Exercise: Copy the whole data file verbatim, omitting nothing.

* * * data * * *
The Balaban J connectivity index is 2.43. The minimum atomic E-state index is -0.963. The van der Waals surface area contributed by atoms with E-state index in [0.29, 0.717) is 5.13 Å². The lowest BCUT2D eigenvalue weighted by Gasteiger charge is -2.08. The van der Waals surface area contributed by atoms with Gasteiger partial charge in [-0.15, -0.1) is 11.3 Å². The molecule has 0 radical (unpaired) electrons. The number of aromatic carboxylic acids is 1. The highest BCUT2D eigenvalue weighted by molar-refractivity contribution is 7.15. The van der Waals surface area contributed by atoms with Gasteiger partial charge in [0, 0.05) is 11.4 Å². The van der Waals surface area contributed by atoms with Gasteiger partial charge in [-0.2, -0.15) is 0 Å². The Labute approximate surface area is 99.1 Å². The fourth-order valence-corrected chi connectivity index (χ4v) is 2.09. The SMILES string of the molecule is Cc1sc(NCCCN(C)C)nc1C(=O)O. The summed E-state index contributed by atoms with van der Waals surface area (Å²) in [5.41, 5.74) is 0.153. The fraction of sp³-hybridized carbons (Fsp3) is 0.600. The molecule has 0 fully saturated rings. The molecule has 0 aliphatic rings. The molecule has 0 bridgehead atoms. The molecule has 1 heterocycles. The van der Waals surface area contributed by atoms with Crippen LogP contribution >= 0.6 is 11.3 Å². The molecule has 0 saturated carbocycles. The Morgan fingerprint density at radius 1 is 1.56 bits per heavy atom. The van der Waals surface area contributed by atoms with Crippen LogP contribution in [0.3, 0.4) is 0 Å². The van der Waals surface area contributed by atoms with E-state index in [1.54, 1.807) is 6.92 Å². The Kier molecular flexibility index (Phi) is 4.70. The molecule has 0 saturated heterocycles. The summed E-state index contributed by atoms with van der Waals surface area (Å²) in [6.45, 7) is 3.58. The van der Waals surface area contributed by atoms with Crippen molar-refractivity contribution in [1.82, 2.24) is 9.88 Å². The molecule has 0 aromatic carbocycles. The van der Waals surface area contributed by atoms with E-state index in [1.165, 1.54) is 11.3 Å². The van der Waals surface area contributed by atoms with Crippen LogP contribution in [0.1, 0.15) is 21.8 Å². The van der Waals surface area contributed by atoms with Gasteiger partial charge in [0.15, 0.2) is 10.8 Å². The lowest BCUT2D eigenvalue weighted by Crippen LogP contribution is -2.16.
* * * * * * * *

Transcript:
The Balaban J connectivity index is 2.43. The minimum atomic E-state index is -0.963. The van der Waals surface area contributed by atoms with E-state index in [0.29, 0.717) is 5.13 Å². The lowest BCUT2D eigenvalue weighted by Gasteiger charge is -2.08. The van der Waals surface area contributed by atoms with Gasteiger partial charge in [-0.15, -0.1) is 11.3 Å². The molecule has 0 radical (unpaired) electrons. The number of aromatic carboxylic acids is 1. The highest BCUT2D eigenvalue weighted by molar-refractivity contribution is 7.15. The van der Waals surface area contributed by atoms with Gasteiger partial charge in [0, 0.05) is 11.4 Å². The van der Waals surface area contributed by atoms with Gasteiger partial charge in [-0.2, -0.15) is 0 Å². The Labute approximate surface area is 99.1 Å². The fourth-order valence-corrected chi connectivity index (χ4v) is 2.09. The SMILES string of the molecule is Cc1sc(NCCCN(C)C)nc1C(=O)O. The summed E-state index contributed by atoms with van der Waals surface area (Å²) in [5.41, 5.74) is 0.153. The fraction of sp³-hybridized carbons (Fsp3) is 0.600. The molecule has 0 fully saturated rings. The molecule has 0 aliphatic rings. The molecule has 0 bridgehead atoms. The molecule has 1 heterocycles. The van der Waals surface area contributed by atoms with Crippen LogP contribution >= 0.6 is 11.3 Å². The molecule has 0 saturated carbocycles. The Morgan fingerprint density at radius 1 is 1.56 bits per heavy atom. The van der Waals surface area contributed by atoms with Crippen LogP contribution in [0.3, 0.4) is 0 Å². The van der Waals surface area contributed by atoms with E-state index in [1.54, 1.807) is 6.92 Å². The Kier molecular flexibility index (Phi) is 4.70. The molecule has 0 saturated heterocycles. The summed E-state index contributed by atoms with van der Waals surface area (Å²) in [6.45, 7) is 3.58. The van der Waals surface area contributed by atoms with Crippen molar-refractivity contribution in [1.82, 2.24) is 9.88 Å². The molecule has 0 aromatic carbocycles. The van der Waals surface area contributed by atoms with E-state index in [1.165, 1.54) is 11.3 Å². The van der Waals surface area contributed by atoms with Crippen LogP contribution in [0.1, 0.15) is 21.8 Å². The van der Waals surface area contributed by atoms with Gasteiger partial charge in [0.15, 0.2) is 10.8 Å². The lowest BCUT2D eigenvalue weighted by Crippen LogP contribution is -2.16.